Apr 15 2013
Better nutritional options still encounter resistance, food waste
By Christopher Doering
NOKESVILLE, VA. — When diners at an exclusive food tasting recently noshed on sesame green beans and flame-roasted redskin potatoes, they weren’t celebrating at the area’s newest culinary hot spot.
Instead, these gourmands were huddled in a high school cafeteria sampling almost 40 delicacies that soon could become permanent items for thousands of children who eat lunch and breakfast in this northern Virginia school district each day.
The annual tasting show, a popular event to showcase new foods and collect input from students, parents and school staff, has taken on added significance after the approval last year of new U.S. Agriculture Department nutrition standards. School districts now must limit the calories that students consume, phase in whole grains, gradually lower sodium levels, and offer at least one fruit or vegetable per meal, among other requirements.
Schools nationwide — including South Dakota — are working to comply with these new measures by adding green vegetables, such as spinach and broccoli, and overhauling traditional mainstays such as pizza by substituting in low fat cheese and whole-grain crust, all within a limited budget.
But officials are aware their efforts to improve nutrition ultimately will fail if their finicky customers at more than 100,000 institutions reject the new food offerings.
School meal programs feed almost 32 million children nationwide each day, the U.S. Department of Agriculture says. In South Dakota, almost 107,000 students eat lunch at school every day — about 76 percent of all kids enrolled in participating state schools. An estimated 28,000 South Dakota kids also eat breakfast at school.
'Are they going to buy' food we sell?
“For each food item, we look and say: ‘Can we afford this? Is it good for them? Does it meet all the new food requirements? Those kind of things. But what’s really important is are they going to buy it if we put it out there,” said Serena Suthers, director of school food and nutrition services in Prince William County, southwest of Washington, D.C.
The challenge is to win over students such as eighth-grader Terrell Worrell, who buys a school lunch only once a week. Worrell, one of the students attending the tasting, said he was surprised to find that he liked many of the foods he tried, especially the buffalo chicken and sweet potato swirl. In the past, Worrell and his friends have thought that as the meals have become more healthful, taste hasn’t kept up.
“These examples that they’re thinking of putting in the school lunches, they seem like they’re trying to make them better because they’ve noticed that us kids don’t really like what they’ve been putting out so far,” Worrell said. He said he would be open to buying lunch more often if some of the items he enjoyed during the tasting were on the menu when he starts high school later in the fall.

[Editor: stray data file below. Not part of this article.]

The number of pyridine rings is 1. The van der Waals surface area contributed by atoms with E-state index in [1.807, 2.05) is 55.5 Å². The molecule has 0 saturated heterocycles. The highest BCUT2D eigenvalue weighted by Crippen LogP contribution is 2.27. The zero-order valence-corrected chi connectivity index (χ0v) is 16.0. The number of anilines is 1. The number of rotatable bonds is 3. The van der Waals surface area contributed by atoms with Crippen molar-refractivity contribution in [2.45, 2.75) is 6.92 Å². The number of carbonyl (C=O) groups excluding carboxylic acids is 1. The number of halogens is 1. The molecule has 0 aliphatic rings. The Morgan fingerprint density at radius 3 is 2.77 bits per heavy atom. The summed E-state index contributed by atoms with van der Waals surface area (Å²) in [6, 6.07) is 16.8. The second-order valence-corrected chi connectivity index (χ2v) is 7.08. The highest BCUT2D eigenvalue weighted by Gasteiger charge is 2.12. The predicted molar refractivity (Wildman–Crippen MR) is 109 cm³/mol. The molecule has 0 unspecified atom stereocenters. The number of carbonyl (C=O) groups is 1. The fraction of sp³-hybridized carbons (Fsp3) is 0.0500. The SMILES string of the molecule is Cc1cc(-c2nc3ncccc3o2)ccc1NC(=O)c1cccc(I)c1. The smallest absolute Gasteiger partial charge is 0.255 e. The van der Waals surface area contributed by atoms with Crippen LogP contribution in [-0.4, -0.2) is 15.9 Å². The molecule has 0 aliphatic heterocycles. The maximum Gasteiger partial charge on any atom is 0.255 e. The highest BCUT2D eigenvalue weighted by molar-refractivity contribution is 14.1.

New nutrition guidelines were put in place at the beginning of this school year, starting with changes to the lunch program, to address the childhood obesity epidemic. The U.S. Centers for Disease Control and Prevention estimates that 17 percent of children and adolescents are considered obese. Since 1980, the obesity rate for this group has tripled.
The new standards require lunches each week to average from 550 to 650 calories for kids in elementary school, 600 to 700 calories for those in middle school and 750 to 850 calories for high school students. An example of a typical elementary school lunch before the new standards had cheese pizza, canned pineapple, tater tots and low fat chocolate milk. Today it would be replaced by whole wheat cheese pizza, baked sweet potato fries, grape tomatoes, applesauce and low fat milk.
The new school lunch regulations have been widely criticized as too costly and not providing enough flexibility. Opponents have argued the lunches are too small and lack enough calories for active children, especially high school students who are involved in sports and other activities.
Noem: Give schools more flexibility
Rep. Kristi Noem, R-S.D., a vocal critic of the new guidelines, said schools should have the flexibility to adjust the nutritional requirements to meet student needs.
“We all want our kids to eat healthier and enjoy fruits and vegetables, but the problem is that the calorie limitations have left many kids hungry,” Noem said. “While I appreciate the goals of all these changes, really what is left is a situation where we have no local control over meeting the needs of our kids or trying to balance our school budgets.”